Practitioners, on all pathways, are equipped to lead, plan and evaluate care at individual, community and population level.
Who is it for?
This course is suitable for qualified nurses or midwives with a commitment to prevention and health promotion and evidence-based practice in a community setting.
Applicants will want to develop their practice in the sphere of district nursing, health visiting or school nursing, as well as gain an academic qualification which can lead to an MSc.
The programme offers registered nurses and midwives an opportunity to enhance their knowledge and broaden their skills to improve health within communities. City offers the three specialist community practitioner routes in District Nursing, Health Visiting and School Nursing.
The course aims to support you to: -Acquire a deep and systematic understanding of the professional and technical skills and knowledge of public health policy, practice, care delivery and service development. -Develop knowledge, skills and professional competencies. -Critically analyse social and cultural perspectives of public health, health and disease and the influence they have on judgements and decisions for practice, practice development and service delivery. -Promote multi-agency and multi-disciplinary working in relation to public health practice. -Critically analyse, synthesise and apply Specialist Public Health Nursing or Primary Care Nursing knowledge, policy and practice to work in different settings. -Develop skills and knowledge to practise autonomously and organise and appraise practice and learning. -Achieve the competency to prescribe from the community practitioner formulary for nurse prescribers.
Practice is an integral part of the programme. In the practice setting, you will work alongside a practice teacher or practice teacher and mentor from the specific sphere of practice, while completing learning activities and a practice assessment document.
You are required to undertake 15 days additional experience in an area of, or that may be of, responsibility, even if not central to the defined area of practice. This can be anywhere in the world. Past students have visited Denmark and Scotland, for example, as well as working elsewhere in London. They have worked with food banks, specialist nurses, environmental health officers and been involved in community development projects.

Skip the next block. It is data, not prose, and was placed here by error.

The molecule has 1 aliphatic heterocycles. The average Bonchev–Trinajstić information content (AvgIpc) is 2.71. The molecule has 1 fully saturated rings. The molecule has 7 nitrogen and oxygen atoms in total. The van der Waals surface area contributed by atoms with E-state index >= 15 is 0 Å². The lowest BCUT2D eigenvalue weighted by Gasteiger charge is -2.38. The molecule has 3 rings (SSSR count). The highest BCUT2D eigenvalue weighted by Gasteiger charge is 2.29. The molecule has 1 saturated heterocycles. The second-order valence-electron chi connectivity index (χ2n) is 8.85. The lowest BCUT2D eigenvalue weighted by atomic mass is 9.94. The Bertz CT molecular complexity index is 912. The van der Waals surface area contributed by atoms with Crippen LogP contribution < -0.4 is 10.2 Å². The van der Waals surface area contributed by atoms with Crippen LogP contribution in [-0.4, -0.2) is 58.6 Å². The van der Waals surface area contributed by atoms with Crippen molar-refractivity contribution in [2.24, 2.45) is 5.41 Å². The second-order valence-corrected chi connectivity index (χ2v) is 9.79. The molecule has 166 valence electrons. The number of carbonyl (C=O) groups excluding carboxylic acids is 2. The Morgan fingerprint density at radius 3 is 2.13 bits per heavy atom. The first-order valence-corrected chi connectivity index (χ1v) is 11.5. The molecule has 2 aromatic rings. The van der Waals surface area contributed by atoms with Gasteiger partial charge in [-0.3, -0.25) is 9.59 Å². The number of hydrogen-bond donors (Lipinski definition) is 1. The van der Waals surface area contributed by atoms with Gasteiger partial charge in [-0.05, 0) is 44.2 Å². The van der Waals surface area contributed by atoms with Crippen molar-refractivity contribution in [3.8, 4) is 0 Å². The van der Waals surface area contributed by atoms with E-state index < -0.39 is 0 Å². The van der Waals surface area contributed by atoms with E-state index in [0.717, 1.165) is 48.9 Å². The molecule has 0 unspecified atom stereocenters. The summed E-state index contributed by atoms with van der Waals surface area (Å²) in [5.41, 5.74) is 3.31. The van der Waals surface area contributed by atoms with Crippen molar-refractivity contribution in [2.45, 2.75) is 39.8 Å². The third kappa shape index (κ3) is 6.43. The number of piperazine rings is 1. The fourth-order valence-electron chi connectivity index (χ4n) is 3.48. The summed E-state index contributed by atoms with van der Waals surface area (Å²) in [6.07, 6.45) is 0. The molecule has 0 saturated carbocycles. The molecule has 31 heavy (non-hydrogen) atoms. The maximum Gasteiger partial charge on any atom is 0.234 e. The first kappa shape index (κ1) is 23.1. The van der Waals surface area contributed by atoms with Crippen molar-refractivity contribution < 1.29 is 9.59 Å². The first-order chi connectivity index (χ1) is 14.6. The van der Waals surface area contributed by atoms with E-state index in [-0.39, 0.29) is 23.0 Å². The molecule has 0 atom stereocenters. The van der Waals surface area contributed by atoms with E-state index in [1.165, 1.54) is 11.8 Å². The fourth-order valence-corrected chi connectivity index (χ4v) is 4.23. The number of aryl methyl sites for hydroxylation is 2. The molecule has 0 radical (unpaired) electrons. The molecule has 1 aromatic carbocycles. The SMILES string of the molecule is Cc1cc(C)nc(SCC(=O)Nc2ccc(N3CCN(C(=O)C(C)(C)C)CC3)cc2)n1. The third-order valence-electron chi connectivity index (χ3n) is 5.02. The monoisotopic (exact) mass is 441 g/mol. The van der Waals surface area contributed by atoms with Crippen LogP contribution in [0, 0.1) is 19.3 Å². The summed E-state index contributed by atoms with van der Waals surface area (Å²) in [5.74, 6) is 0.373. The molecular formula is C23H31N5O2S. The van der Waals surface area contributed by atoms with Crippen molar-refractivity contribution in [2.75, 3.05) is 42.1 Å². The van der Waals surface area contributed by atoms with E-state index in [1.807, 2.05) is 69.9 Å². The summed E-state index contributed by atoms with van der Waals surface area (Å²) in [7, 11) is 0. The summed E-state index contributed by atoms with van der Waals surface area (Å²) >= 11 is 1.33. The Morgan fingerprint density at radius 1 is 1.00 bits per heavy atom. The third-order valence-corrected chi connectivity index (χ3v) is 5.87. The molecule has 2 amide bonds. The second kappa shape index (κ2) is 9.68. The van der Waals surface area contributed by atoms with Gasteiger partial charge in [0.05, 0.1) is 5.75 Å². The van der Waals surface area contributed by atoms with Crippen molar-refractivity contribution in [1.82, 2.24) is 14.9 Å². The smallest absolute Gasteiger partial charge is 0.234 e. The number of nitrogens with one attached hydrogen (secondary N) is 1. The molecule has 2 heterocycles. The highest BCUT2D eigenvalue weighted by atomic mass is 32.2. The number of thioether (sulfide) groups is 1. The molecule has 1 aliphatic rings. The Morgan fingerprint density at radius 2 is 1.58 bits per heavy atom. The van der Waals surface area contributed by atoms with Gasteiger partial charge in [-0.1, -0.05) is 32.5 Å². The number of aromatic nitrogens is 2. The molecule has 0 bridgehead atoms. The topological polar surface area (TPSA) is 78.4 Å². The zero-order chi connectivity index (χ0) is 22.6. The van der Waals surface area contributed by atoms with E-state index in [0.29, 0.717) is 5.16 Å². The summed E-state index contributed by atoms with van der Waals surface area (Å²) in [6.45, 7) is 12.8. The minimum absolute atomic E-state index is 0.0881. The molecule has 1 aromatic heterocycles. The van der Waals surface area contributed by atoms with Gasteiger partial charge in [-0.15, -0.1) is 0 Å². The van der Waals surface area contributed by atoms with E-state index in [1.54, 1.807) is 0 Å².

For the final ten weeks of the programme, you will work consistently in practice, consolidating your learning.
During your placement, you will have at least three visits from your link lecturer (who is also your personal tutor) to support learning in practice and facilitate theory- practice development.
The Clinical Skills Centre at City offers excellent facilities for you to rehearse practical caring skills prior to your practice placement. You will have access to a simulated six-bed high-dependency unit (HDU) with realistic equipment including piped oxygen, call bells, medicines and emergency equipment. In addition, medium-fidelity simulators and laboratories, including a biology laboratory, allow you to rehearse skills in preparation for practice in a range of placements, including clinics and people's homes.
The School of Health Sciences is one of the first health schools in the UK to open a Technology Enabled Care Studio - City TECS. City TECS is a specially designed studio flat at our Northampton Square campus, fully equipped with the latest telehealth and telecare technologies, providing you with the unique opportunity to learn how to use the latest and future healthcare technologies while you study.
Teaching and learning
Teaching is facilitated by qualified educators, the majority of whom are registrants from the appropriate sphere of practice. In becoming a self-critical, lifelong, reflective learner, you will identify your learning needs and work towards meeting these.
Learning and teaching strategies will include formal lectures, seminars, student-led seminars, group projects, simulated practice, negotiated learning, e-learning, self-directed learning and practice-based activities.
Assessment Assessment strategies seek to make links to practice. The following assessment methods will be used throughout the programme: -Essays. -Practice Assessment Document. -Vivas. -Case studies. -Written examinations. -Reflections on Objective Structured Clinical Examinations (OSCEs). -Drug Calculations. -Development of a research proposal. -Community Health Needs Assessment Health. -Project plan. -Digital Pitch.
Throughout the programme, both practice and theory is used to develop learning. 50% of the time is in practice, working alongside a practice teacher or mentor, and the other 50% is learning time in the Institution.
This programme will generally include 50 organised learning days, most of which will be campus-based and 107 practice days of different sorts (supervised, alternative and consolidated). There are 57 study days when you are expected to undertake guided independent study.
As a paid employee, you are expected to attend all timetabled classes and placement learning experiences.
The programme is vocational, leading to practice and employment as a district nurse, health visitor or school nurse. Such practitioners are employed by NHS Foundation Trusts, Social Enterprises and Commercial Providers.
The starting salary is generally at Agenda for Change Band six. District nurses, health visitors and school nurses gain employment as: -Experienced practitioners. -Practice teachers. -Community matrons. -Nurse consultants. -Managers. -Professional organisation officers. -Institution lecturers.